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Illustrating that physical location can be a beneficial – rather than inconvenient – aspect of international collaboration, ASU’s School of Sustainability reintroduces its distributed seminar this spring.
The seminar, SOS 591 “Sustainability Science: Interactions Between Human and Environmental Systems,” uses a virtual classroom to convene graduate students and faculty from four universities in three countries. Here, disciplinary backgrounds and cultures come together for a meaningful exploration of sustainability’s themes, findings and debates.
Initially held in 2013, the seminar features original institution partners – the University of Minnesota and National Autonomous University of Mexico – in addition to ASU. This spring, the University of Sao Paulo joins the virtual classroom to examine the theories that anchor sustainability science and the problems in most dire need of its application.
The inspiration for the seminar originated, in part, at a 2009 workshop hosted by the National Science Foundation. After exploring how to advance the field of sustainability science, workshop attendees found that the fragmentation of communities – by discipline, institution and application focus – was a noteworthy impediment. The seminar serves as on ongoing experiment aimed at reducing this fragmentation.
Technology is essential to the seminar’s success in that it simplifies the international logistics. Every Thursday, a faculty member from one of the four universities – or a guest expert – presents a lecture on material reviewed independently the previous Tuesday. Students in the other three physical classrooms experience the lecture in real time through a video conferencing program. The program broadcasts all classrooms simultaneously, allowing for a collective post-lecture discussion.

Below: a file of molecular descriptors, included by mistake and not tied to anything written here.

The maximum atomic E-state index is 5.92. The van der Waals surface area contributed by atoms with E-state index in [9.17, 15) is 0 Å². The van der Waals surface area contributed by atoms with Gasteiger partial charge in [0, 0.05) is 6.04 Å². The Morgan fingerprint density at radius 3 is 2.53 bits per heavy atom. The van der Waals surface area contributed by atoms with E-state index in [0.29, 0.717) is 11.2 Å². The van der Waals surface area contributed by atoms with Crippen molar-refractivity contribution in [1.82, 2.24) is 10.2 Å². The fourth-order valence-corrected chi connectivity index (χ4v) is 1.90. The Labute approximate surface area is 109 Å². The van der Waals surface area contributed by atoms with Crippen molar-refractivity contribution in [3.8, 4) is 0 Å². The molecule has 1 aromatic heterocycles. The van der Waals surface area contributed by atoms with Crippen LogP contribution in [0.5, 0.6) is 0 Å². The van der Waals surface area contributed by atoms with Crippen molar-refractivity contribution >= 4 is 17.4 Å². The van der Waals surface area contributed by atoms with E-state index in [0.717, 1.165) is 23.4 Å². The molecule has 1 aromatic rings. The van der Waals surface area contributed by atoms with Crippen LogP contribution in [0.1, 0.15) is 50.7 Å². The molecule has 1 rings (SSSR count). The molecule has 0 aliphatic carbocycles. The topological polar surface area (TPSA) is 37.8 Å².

It is such discussions that Osvaldo Sala, a distinguished sustainability scientist and professor in both the School of Sustainability and School of Life Sciences, views as the seminar’s most novel benefit.
“The truly remarkable thing about this class is the varied points of view that it highlights,” Sala says. “For example, American students tend to have a more theoretical interest in the subject matter, while our Mexican students seem most interested in its practical application.”
The students interact across universities on other technological platforms, as well. They contribute to regular online discussions, and use programs like Skype to collaborate on their final assignment.
“Not only do the students have access to a broader faculty group than they do in other courses, they develop an international network of peers that they maintain after the seminar ends,” Sala says. “That is truly invaluable.”
Sala and his colleagues look forward to the coming semester, anticipating that the addition of the Brazilian cohort will further their goal of distributed, multi-disciplinary collaboration in the field of sustainability science.
Enrollment for SOS 591 is now open. Interested graduate students are encouraged to apply here.